GENERA#ION: Contemporary Art from Saudi Arabia, presented San Francisco’s first exhibition of contemporary art from the Kingdom of Saudi Arabia. This timely, cross-generational survey of 15 artists working at the center of the Islamic world, opened at Minnesota Street Project in the heart of the Dogpatch district in summer 2016.
GENERA#ION marked the third stop on a multi-city Saudi artist’s tour of the United States, supported by King Abdulaziz Center for World Culture. The tour, which launched earlier this summer at the Station Museum in Houston, Texas before traveling to Aspen-Colorado, aimed to generate people-to-people dialogue and better understanding between nations.
As the world’s media reports a resurgent tide of religious intolerance and conflict, a tight- knit group of Saudi artists, both men and women, acted upon a dream to discover the people and the diversity of America — from the East to West coast — trekking across the US interstate highway system and major cities on a mission to share not only their innate passion to create but also to learn from the local public’s reactions to their artworks.
See the full catalogue from the 'GENERA#IONS' exhibition at Minnesota Street Projects, San Francisco
Ahaad Alamoudi grew up between England and Saudi Arabia. She graduated from Dar Al Hekma University in Jeddah with a BA in Visual Communication in 2014 and graduated with an MA in Print from the Royal College of Art in 2017. Traveling between the two kingdoms, Ahaad's work addresses history and representation. Through her work Ahaad is trying to push the boundaries of the historical representation of Saudi Arabia, by studying the country's reforming ethnography and showcasing it in the work she produces.View profile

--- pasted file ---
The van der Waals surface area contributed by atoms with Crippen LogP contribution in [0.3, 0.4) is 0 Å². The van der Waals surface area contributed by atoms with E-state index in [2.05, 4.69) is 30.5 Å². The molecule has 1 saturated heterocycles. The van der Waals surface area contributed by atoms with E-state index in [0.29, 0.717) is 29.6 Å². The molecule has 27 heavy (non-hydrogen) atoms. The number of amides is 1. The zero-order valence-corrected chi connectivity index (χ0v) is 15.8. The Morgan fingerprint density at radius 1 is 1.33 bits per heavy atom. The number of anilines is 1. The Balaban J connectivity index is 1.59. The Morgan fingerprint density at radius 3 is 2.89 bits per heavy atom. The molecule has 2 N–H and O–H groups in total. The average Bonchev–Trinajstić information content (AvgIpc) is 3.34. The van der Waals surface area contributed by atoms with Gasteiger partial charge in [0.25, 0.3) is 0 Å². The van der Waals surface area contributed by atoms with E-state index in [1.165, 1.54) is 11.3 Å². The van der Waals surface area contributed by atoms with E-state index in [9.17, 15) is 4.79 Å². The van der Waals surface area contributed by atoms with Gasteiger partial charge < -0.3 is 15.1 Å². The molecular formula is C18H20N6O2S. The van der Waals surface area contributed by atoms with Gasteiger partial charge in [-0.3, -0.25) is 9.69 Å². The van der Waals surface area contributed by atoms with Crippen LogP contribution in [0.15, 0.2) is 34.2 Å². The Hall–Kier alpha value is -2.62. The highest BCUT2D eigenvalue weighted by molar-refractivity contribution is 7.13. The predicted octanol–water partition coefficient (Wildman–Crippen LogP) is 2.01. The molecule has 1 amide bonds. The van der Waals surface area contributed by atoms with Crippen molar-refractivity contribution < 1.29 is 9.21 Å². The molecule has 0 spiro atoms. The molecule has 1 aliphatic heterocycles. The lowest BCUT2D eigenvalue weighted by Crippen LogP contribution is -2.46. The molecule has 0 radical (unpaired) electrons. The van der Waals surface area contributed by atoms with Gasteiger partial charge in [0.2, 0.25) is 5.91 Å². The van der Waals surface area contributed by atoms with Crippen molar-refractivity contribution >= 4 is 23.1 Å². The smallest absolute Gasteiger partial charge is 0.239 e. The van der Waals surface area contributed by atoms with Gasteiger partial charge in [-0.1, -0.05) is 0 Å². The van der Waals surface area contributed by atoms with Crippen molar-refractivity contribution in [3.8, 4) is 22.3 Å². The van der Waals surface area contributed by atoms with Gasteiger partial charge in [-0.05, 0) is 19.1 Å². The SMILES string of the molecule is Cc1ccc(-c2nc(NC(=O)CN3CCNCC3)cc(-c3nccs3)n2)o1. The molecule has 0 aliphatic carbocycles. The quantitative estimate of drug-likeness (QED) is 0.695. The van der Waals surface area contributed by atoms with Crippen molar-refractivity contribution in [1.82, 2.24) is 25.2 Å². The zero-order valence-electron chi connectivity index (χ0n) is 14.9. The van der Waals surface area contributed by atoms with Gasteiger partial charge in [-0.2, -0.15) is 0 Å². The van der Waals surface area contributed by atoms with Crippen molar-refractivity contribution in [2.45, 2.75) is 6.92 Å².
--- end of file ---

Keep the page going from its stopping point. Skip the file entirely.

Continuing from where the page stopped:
In June 2016, a group of Saudi artists acted upon a dream to discover the people and diversity of America—from the East to West coast–trekking across the US interstate highway system and major cities on a mission to collaborate with the communities they encountered.
Mecca Journeys was Ahmed Mater's first major solo exhibition in New York, presents a compelling portrait of the massive urban redevelopment now under way in the holiest city in the Islamic world, and its effects on residents and the millions of hajj pilgrims who travel there every year.
Desert to Delta at the Art Museum of the University of Memphis (AMUM) presents 20 artists and a video artist collective from the Kingdom of Saudi Arabia.
Pause was Abdulnasser Gharem's first major solo exhibition in the United States, presenting a remarkable body of work born in the aftermath of the tragic events of September 11, 2001.
Examining the parallels between spiritual and urban cultures in Saudi Arabia and Utah; and especially the symbolism of creativity that connects cities of pilgrimage in both places.
A group of young Saudi artists travel to the heart of Hunter S. Thompson's America: Aspen, Colorado. There they present their work at the Gonzo Gallery to an astonished crowd not familiar with Middle Eastern art.
A group of Saudi artists visit Lewiston, Maine, to exhibit their artwork at Bates College, where students get a chance to see the art coming from the Middle East first-hand.
A group of Saudi artists visit Dearborn, Michigan, to exhibit their artwork at The Arab American Museum, where locals get a chance to see tart coming from the Middle East first-hand.